Twins overcome rare liver disorder with life-saving transplants
BY MONIFA THOMAS Staff Reporter firstname.lastname@example.org April 13, 2013 1:51AM
At left is Jake sitting next to his brother Luke Swanson, who both received life-saving liver transplants recently, are with their parents Robyn & Scott in their Arlington Heights home on Wednesday, April 10, 2013. | Richard A. Chapman~Sun-Times
Updated: May 15, 2013 6:30AM
Luke Swanson used to say barely more than a word or two.
“Yes” or “No.” Or a vague answer.
But within two days of the liver transplant that would save his life, the 4½-year-old had turned into a chatterbox.
“He was like ‘Hi, Daddy. How you doing? Let’s play with Batman. Can you give me some macaroni and cheese?’ ” Luke’s mom, Robyn Swanson, said. “The improvement is drastic.”
Luke and his identical twin brother, Jake, each had a potentially fatal liver disorder called biliary atresia, a life-threatening condition in which the bile ducts from the liver to the gallbladder are blocked.
The brothers from Arlington Heights were thought to be the first twins in North America diagnosed with the disorder, which occurs in one out of every 18,000 infants and is not thought to be genetic.
The Swanson boys were added to the organ transplant waiting list in fall 2009 and were featured three years ago as part of the national Donate Life Month campaign in April.
Jake got his liver transplant Aug. 11, 2011, at the old Children’s Memorial Hospital, but then had a scary complication afterward. Luke got his liver June 28, 2012, at Chicago’s new Lurie Children’s Hospital.
The two families who donated their deceased loved one’s organs to the Swanson boys could not be reached.
Robyn Swanson would only say that her family had exchanged multiple letters and pictures with both donor families, and “they seem like they are getting comfort from knowing” how well both boys are doing because of the “wonderful, selfless, difficult decision” they made at that time.
A child with biliary atresia used to be considered a suitable match for a transplant only if the liver came from a small child. Advances in treatment, however, allow the option of “reduced size” or “split liver” transplants, in which a piece of an adult liver can be used for transplantation in a child.
Thanks to the donations, new livers for Jake and Luke rid them of the disorder, and they are now “healthy and strong,” said Dr. Estella Alonso, medical director of the liver transplant program at Lurie.
Each year, more than 300 people in Illinois die waiting for an organ transplant. Odds of receiving an organ are better if you’re a child, but it’s still not a given that you’ll get the transplant in time, Alonso said.
Swanson described the feeling she and her husband, Scott, had when each of their twins finally received life-saving transplants after four years of waiting as similar to climbing Mount Everest.
“It took so long, and there were so many tribulations. To reach this point, it’s amazing,” she said.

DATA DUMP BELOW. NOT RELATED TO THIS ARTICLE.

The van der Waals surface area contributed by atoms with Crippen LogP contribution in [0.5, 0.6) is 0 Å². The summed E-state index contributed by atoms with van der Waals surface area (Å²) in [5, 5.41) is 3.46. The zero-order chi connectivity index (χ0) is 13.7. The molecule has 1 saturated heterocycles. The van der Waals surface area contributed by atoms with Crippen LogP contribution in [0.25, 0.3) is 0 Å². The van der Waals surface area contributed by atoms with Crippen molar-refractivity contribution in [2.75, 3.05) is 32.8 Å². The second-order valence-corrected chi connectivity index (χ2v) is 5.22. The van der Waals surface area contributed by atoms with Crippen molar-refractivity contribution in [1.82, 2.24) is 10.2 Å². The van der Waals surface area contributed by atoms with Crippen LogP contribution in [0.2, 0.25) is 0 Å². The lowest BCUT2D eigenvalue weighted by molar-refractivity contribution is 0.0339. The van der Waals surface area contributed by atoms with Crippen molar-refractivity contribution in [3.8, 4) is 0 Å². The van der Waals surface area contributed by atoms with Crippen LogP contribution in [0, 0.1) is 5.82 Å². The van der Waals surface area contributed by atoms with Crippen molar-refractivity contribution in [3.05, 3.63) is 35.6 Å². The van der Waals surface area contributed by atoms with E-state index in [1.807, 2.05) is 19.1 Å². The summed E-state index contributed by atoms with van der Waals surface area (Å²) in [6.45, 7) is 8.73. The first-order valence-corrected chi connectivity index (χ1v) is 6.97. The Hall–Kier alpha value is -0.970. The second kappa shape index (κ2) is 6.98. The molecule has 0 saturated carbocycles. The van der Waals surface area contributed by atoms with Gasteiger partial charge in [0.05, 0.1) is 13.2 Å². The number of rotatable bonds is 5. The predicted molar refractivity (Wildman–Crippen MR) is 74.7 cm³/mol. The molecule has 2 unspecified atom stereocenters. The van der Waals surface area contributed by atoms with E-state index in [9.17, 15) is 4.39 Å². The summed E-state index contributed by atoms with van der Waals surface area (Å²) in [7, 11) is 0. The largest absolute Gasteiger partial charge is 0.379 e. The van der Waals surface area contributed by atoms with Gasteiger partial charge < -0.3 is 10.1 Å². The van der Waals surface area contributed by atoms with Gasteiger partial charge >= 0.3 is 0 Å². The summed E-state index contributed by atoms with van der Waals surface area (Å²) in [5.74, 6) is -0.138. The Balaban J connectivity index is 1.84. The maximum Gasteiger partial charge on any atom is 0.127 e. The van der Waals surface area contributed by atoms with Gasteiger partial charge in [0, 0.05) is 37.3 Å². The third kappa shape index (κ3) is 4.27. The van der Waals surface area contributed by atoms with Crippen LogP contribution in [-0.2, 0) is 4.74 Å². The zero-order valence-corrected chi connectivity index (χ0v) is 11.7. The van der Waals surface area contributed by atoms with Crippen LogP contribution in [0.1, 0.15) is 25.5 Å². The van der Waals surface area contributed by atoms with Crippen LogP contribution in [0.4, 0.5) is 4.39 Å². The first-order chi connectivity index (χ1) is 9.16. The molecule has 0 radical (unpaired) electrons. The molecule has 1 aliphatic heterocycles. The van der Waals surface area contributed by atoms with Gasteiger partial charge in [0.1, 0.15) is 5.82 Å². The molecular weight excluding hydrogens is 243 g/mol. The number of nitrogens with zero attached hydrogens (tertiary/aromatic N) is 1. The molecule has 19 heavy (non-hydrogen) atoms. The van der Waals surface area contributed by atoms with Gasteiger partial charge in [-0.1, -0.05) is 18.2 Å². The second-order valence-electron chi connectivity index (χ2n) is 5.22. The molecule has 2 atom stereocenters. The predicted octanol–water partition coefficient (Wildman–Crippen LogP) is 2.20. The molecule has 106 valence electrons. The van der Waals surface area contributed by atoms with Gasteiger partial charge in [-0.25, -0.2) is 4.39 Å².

“I say it’s like Mount Everest because I know we still have to descend. So I’m fully aware that there could be problems and complications along the way.”
Both boys have already had their share of complications.
Luke’s challenges came before the transplant. First, he was rushed to the hospital because veins in his esophagus that shouldn’t be there — a complication caused by his body’s attempt to route blood around blockages in his liver — ruptured. Then, in May 2011, Luke suffered a near-fatal gastrointestinal bleed.
A shunt was put through Luke’s liver to allow blood to flow more normally and prevent more bleeding, but it also caused toxic substances to build up in his blood because his liver wasn’t able to filter the toxins properly. Luke’s resulting condition, called hepatic encephalopathy, worsened his brain functioning, which his mom thinks contributed to his suddenly not being able to talk much.
Jake, meanwhile, did not have any major complications until after his transplant. Because Jake had to take drugs to prevent his immune system from rejecting his new organ, he wasn’t able to fight off Epstein-Barr virus, and it led to a disease similar to cancer in his small intestine.
The disease, called post-transplant lymphoproliferative disorders, can be fatal, but after a series of treatments starting in December 2011, a CT scan done March 29 suggests that it’s gone.
“That’s one of the worst complications you can have,” Swanson said. “But he is doing very well.”
Both Swanson boys still need to be on medication and go to Lurie at least every two months, not including the laboratory tests they get.
“They need this ongoing medical care, which is really important. But for many other aspects, to just look at them, they look like healthy kids,” Alonso said. “Really a lot of the parts of their life are very, very normal.”
So much so that Jake and Luke are looking forward to going to Disney World along with their 7-year-old brother, Gunnar, in the fall, now that the Swansons don’t have to worry about organ transplants.
Robyn Swanson, meanwhile, is looking forward to something else.
“I am so looking forward to ... being able to have a normal summer with my boys.”